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Title:
S-SHAPED COUPLING SPRING FOR MIDDLE EAR IMPLANTS
Document Type and Number:
WIPO Patent Application WO/2017/172687
Kind Code:
A1
Abstract:
A loading spring has an inner end that engages the outer end of a middle ear transducer, an outer end that engages a fixed anatomical structure within the middle ear of the recipient patient, and a center of mass located on a common line between the inner end and the outer end. The loading spring also has an s-shape with a central spring axis along the common line. And the loading spring is configured for displacement of the inner end and the outer end along the central spring axis to fit the loading spring between the transducer and the fixed anatomical structure with a loading force that is within a defined range and entirely along a center axis of the middle ear transducer and the central spring axis.

Inventors:
SCHURZIG, Daniel (Podbielskistr. 44, Hannover, Hannover, DE)
Application Number:
US2017/024430
Publication Date:
October 05, 2017
Filing Date:
March 28, 2017
Export Citation:
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Assignee:
MED-EL ELEKTROMEDIZINISCHE GERAETE GMBH (Fuerstenweg 77, Innsbruck, Innsbruck, AT)
International Classes:
H04R25/00; A61F2/18; A61F11/04; A61F11/10; H04R17/00
Foreign References:
US6139488A2000-10-31
US6315710B12001-11-13
US20140056453A12014-02-27
US6190305B12001-02-20
US9191760B22015-11-17
Other References:
See also references of EP 3437332A4
Attorney, Agent or Firm:
SANDVOS, Jay et al. (Sunstein Kann Murphy & Timbers LLP, 125 Summer StreetBoston, Massachusetts, 02110-1618, US)
Download PDF:
Claims:
CLAIMS

What is claimed is:

1. A middle ear implant arrangement comprising:

an implantable electromechanical transducer with an inner end and an outer end

connected by a center transducer axis, configured to convert an input electrical stimulation signal into a corresponding output mechanical stimulation signal; a cochlear engagement member located at the inner end of the transducer with a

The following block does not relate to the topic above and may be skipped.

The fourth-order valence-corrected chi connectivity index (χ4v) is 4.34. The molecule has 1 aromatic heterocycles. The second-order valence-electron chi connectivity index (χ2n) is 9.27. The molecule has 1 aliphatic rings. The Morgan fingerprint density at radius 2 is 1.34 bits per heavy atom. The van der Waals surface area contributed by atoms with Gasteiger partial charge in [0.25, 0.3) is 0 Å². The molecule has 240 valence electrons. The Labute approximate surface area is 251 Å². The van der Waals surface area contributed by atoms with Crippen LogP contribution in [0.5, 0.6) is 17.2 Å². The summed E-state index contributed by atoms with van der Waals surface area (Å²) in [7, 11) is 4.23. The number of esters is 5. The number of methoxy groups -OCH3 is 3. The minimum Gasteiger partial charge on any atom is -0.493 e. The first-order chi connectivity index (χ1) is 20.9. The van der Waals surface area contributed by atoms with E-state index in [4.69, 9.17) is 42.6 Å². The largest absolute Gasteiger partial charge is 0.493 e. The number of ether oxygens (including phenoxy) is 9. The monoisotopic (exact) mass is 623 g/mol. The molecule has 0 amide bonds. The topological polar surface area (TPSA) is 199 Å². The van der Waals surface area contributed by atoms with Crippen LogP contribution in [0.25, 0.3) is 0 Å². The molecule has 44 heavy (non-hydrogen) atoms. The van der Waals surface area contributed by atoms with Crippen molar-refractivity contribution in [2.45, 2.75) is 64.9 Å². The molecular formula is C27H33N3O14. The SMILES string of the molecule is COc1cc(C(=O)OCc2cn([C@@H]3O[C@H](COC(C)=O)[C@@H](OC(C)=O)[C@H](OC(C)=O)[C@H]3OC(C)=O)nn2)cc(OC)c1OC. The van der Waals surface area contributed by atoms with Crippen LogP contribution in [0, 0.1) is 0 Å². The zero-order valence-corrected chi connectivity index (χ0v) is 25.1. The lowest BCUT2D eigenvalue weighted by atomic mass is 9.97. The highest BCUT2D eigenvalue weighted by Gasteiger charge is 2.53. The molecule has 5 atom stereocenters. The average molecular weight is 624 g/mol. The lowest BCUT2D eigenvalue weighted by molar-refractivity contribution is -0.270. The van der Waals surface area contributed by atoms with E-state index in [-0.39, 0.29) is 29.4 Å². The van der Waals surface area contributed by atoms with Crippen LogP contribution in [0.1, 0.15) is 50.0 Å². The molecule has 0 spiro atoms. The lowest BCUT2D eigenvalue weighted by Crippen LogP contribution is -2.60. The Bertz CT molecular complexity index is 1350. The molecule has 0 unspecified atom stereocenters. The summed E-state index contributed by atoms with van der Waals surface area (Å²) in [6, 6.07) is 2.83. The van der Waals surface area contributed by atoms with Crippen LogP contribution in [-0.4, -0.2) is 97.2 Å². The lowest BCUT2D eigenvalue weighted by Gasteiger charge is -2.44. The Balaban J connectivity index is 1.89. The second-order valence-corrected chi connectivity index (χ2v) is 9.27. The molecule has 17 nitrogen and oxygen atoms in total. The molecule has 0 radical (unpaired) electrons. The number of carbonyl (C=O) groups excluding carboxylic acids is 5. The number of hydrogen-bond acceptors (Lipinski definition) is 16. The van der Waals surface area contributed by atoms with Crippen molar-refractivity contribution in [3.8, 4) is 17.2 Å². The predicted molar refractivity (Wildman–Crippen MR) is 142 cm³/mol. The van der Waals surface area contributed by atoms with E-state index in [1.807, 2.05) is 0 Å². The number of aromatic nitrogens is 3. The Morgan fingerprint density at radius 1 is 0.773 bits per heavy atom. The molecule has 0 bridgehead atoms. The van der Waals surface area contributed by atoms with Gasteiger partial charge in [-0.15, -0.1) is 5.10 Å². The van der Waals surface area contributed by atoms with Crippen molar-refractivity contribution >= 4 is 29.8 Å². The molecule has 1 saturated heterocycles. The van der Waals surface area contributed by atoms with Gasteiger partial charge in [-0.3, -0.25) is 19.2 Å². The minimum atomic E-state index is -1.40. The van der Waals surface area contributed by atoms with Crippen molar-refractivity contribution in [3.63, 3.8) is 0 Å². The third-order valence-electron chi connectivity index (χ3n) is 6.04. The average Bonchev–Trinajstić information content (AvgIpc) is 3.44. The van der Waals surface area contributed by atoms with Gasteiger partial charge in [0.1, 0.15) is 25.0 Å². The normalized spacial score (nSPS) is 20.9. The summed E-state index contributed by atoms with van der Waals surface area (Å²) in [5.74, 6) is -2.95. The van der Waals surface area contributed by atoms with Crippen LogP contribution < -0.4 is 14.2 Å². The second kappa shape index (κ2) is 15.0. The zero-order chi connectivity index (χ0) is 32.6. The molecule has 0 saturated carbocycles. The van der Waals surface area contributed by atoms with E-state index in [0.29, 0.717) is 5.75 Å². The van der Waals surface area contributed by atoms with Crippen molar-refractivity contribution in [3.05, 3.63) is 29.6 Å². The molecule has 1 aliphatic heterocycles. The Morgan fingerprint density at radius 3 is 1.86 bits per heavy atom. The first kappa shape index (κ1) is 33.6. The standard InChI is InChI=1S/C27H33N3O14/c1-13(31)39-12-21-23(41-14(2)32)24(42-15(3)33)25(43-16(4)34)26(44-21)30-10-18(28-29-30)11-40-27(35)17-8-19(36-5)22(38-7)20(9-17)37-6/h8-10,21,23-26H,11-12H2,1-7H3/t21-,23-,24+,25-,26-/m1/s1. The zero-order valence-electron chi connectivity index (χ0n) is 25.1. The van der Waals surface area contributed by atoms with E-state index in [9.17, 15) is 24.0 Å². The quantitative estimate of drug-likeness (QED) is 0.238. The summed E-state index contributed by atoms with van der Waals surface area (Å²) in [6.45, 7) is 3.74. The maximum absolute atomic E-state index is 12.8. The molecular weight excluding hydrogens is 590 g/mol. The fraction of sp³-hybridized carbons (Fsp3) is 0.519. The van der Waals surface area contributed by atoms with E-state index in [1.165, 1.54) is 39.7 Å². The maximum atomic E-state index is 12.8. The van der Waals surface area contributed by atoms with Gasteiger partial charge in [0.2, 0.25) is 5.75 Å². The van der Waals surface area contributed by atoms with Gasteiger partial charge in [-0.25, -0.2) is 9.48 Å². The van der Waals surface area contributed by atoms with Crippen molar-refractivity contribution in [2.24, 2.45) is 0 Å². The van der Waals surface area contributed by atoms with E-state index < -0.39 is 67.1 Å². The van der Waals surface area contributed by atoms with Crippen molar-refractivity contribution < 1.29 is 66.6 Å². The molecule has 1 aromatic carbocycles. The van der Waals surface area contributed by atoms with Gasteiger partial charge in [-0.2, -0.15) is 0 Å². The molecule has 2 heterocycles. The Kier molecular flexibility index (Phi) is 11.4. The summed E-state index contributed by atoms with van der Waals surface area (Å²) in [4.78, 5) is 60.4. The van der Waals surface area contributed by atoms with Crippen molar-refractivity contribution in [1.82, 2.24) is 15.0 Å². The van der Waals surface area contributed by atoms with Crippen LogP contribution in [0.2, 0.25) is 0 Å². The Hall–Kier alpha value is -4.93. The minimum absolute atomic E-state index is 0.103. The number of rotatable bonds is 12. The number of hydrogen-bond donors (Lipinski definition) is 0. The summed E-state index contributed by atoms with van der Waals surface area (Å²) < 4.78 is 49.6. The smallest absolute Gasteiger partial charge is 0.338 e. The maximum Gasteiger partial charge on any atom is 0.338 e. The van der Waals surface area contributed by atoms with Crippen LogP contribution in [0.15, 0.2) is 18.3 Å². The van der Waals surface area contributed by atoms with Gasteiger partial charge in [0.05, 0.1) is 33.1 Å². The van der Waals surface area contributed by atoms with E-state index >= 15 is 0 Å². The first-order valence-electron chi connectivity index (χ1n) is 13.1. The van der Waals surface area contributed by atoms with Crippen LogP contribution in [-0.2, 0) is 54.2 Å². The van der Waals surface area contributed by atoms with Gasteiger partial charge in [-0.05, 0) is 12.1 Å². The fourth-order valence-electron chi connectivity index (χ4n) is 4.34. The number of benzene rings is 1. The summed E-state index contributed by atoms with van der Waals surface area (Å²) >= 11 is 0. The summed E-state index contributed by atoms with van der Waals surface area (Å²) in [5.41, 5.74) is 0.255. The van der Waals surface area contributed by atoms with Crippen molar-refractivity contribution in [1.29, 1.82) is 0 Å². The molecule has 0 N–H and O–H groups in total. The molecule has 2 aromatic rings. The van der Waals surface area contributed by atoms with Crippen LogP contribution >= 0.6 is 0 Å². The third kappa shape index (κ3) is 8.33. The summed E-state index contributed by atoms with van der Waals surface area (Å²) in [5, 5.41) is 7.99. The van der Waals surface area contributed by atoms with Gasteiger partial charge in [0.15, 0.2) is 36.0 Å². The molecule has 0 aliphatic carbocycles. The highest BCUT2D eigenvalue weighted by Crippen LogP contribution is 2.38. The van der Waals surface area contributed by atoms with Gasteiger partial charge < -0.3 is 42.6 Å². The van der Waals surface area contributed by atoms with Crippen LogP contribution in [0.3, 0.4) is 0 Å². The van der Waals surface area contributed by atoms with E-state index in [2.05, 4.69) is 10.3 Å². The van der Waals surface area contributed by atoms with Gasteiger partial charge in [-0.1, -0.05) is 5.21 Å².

cochlear engagement surface configured to couple the mechanical stimulation signal to an outer cochlear surface of a recipient patient; and

a loading spring having:

i. an inner end that engages the outer end of the transducer,

ii. an outer end that engages a fixed anatomical structure within the middle ear of the recipient patient; and

iii. a center of mass located on a common line between the inner end and the outer end;

wherein the loading spring has an s-shape with a central spring axis along the common line, and

wherein the loading spring is configured for displacement of the inner end and the outer end along the central spring axis so as to fit the loading spring between the transducer and the fixed anatomical structure with a loading force that is within a defined range and entirely along the center transducer axis and the central spring axis.

2. The middle ear implant arrangement according to claim 1 , wherein the loading spring has an s-shape lying in a two-dimensional plane.

3. The middle ear implant arrangement according to claim 1 , wherein the loading spring is point symmetric about the center of mass.

4. The middle ear implant arrangement according to claim 1 , wherein the loading spring is configured for displacement of the inner end and the outer end of up to 200 μιτι with a loading force that is within the defined range.

5. The middle ear implant arrangement according to claim 1 , wherein the loading force is up to 100 mN.

6. The middle ear implant arrangement according to claim 1 , wherein the defined range is 10-20 mN.

7. The middle ear implant arrangement according to claim 1 , wherein the loading spring is made of Nitinol or titanium.

8. The middle ear implant arrangement according to claim 1 , wherein the loading spring comprises of a plurality of spring sections having equal absolute values of curvatures.

9. A loading spring for a middle ear implant comprising:

an inner end configured to engage the outer end of a middle ear transducer, an outer end configured to engage a fixed anatomical structure within the middle ear of the recipient patient; and

a center of mass located on a common line between the inner end and the outer end; wherein the loading spring has an s-shape with a central spring axis along the common line, and

wherein the loading spring is configured for displacement of the inner end and the outer end along the central spring axis so as to fit the loading spring between the transducer and the fixed anatomical structure with a loading force that is within a defined range and entirely along a center axis of the middle ear transducer and the central spring axis.